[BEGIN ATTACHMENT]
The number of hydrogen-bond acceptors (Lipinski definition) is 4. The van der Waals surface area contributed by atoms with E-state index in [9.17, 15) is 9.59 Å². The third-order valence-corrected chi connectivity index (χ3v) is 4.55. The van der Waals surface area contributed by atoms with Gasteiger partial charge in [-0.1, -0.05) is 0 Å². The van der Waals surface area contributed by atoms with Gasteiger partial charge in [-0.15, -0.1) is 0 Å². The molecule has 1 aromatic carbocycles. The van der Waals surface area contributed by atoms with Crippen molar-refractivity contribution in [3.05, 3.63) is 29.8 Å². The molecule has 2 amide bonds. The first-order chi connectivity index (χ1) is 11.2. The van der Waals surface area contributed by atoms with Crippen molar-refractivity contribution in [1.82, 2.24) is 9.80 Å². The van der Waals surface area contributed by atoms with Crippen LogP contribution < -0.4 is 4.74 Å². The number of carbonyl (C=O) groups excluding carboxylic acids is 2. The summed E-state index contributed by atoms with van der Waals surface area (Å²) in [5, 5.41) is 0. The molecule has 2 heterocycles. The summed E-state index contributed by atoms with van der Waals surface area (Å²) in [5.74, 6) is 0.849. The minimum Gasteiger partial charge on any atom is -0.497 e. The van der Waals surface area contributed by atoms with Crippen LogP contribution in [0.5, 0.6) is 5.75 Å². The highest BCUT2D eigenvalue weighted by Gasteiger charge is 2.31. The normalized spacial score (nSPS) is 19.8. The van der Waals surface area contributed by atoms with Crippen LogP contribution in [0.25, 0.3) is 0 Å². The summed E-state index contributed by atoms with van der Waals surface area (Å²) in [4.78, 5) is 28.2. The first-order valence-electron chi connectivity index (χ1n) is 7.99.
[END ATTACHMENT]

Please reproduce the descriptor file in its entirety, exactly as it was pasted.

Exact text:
The number of hydrogen-bond acceptors (Lipinski definition) is 4. The van der Waals surface area contributed by atoms with E-state index in [9.17, 15) is 9.59 Å². The third-order valence-corrected chi connectivity index (χ3v) is 4.55. The van der Waals surface area contributed by atoms with Gasteiger partial charge in [-0.1, -0.05) is 0 Å². The van der Waals surface area contributed by atoms with Gasteiger partial charge in [-0.15, -0.1) is 0 Å². The molecule has 1 aromatic carbocycles. The van der Waals surface area contributed by atoms with Crippen molar-refractivity contribution in [3.05, 3.63) is 29.8 Å². The molecule has 2 amide bonds. The first-order chi connectivity index (χ1) is 11.2. The van der Waals surface area contributed by atoms with Crippen molar-refractivity contribution in [1.82, 2.24) is 9.80 Å². The van der Waals surface area contributed by atoms with Crippen LogP contribution < -0.4 is 4.74 Å². The number of carbonyl (C=O) groups excluding carboxylic acids is 2. The summed E-state index contributed by atoms with van der Waals surface area (Å²) in [5, 5.41) is 0. The molecule has 2 heterocycles. The summed E-state index contributed by atoms with van der Waals surface area (Å²) in [5.74, 6) is 0.849. The minimum Gasteiger partial charge on any atom is -0.497 e. The van der Waals surface area contributed by atoms with Crippen LogP contribution in [0.5, 0.6) is 5.75 Å². The highest BCUT2D eigenvalue weighted by Gasteiger charge is 2.31. The normalized spacial score (nSPS) is 19.8. The van der Waals surface area contributed by atoms with Crippen LogP contribution in [0.25, 0.3) is 0 Å². The summed E-state index contributed by atoms with van der Waals surface area (Å²) in [4.78, 5) is 28.2. The first-order valence-electron chi connectivity index (χ1n) is 7.99.